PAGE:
1,187 people tragically lost their lives to a preventable drug overdose in Scotland last year.
The statistics, published by National Records of Scotland, show the toll is 27% higher than 2017, and the highest since records began in 1996.
Key points of the report include:
- Nearly three quarters of those who died last year were male (72%)
- The vast majority of drug-related deaths – 1,021 – involved opioids, but a large number – 792 – had also taken pills such as diazepam and etizolam.
- The 35-44 age group was associated with the most deaths (442), followed by those aged 45-54 (345).
- The Greater Glasgow and Clyde health board area had the highest number of deaths (394), followed by Lothian (152), Lanarkshire (130) and Tayside (109).
Of the 1,187 deaths, 86% involved heroin or other opioids and 47% of deaths involved methadone, which may or may not have been prescribed to the person.
The vast majority of deaths involved more than one substance. (There were 7 methadone-only deaths and 10 cocaine-only deaths).
Scotland’s drug death rate is now nearly three times that of the UK as a whole, and is higher than that reported for any other EU country.
There were 3,756 deaths relating to drug poisoning in England and Wales in 2017, a rate of 66 deaths per million. The rate in Northern Ireland is about 75 per million, with 136 deaths in 2017. Scotland has now experienced 218 deaths per million people.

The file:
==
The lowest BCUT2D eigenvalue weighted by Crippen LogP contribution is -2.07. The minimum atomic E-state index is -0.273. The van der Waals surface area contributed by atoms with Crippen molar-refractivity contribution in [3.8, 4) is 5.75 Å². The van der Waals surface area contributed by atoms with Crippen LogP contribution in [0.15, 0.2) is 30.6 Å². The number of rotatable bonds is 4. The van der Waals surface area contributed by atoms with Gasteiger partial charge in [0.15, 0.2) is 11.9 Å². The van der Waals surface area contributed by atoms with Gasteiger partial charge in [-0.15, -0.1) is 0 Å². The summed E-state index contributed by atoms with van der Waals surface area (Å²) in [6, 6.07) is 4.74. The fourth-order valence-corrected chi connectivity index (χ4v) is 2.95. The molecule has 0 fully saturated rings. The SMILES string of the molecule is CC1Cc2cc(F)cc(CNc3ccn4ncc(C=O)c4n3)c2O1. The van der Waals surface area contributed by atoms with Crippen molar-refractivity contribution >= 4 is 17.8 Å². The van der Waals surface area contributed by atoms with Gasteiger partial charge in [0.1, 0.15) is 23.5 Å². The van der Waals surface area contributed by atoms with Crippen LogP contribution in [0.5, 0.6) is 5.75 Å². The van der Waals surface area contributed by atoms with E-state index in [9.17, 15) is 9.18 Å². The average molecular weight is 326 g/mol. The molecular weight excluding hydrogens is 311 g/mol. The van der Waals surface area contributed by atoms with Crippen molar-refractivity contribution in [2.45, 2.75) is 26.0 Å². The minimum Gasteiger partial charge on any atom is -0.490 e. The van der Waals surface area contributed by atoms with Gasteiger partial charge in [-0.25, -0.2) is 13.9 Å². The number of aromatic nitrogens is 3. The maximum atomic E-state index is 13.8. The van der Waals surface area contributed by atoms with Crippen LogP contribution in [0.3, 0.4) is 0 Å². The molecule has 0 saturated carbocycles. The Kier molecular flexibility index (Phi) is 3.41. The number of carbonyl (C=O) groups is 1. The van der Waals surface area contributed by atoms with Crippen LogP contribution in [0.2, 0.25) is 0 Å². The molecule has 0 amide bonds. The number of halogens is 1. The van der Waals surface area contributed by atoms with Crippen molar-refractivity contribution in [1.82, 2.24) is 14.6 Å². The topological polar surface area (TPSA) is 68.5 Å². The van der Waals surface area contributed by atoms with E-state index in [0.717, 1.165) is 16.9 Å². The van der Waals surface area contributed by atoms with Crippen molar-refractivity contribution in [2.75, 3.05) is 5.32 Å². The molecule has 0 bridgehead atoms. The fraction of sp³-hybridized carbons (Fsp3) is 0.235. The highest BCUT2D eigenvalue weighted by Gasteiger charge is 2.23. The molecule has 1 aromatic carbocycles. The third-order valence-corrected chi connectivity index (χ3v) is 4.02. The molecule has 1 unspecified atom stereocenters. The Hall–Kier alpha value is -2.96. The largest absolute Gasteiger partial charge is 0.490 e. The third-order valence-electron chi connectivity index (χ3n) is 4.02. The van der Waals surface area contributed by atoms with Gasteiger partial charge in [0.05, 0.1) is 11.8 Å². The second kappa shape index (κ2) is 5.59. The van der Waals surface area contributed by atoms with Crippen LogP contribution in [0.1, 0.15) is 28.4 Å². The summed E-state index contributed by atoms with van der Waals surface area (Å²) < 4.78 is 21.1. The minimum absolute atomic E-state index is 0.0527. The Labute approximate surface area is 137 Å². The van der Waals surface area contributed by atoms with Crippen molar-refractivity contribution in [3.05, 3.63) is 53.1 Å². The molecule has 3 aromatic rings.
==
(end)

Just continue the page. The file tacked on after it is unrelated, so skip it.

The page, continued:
The following are significant factors in understanding these statistics:
- Compared with the rest of the UK, Scotland has a high number of people with an opiate-based drug problem
- Compared with the rest of the UK, Scotland has a low number of people in drug treatment – only 40% of people with a drug problem are in treatment
- Waits for opioid substitution therapy are over six months in some areas of Scotland
- In Scotland, a large proportion of people on opioid substitution therapy are on sub-optimal does of methadone or buprenorphine in contravention of clinical guidelines and recommendation of the World Health Organisation
- Treatment retention rates in some areas are low, particularly for the most vulnerable and there is a lack of follow-up of people who drop out or are pushed out of services.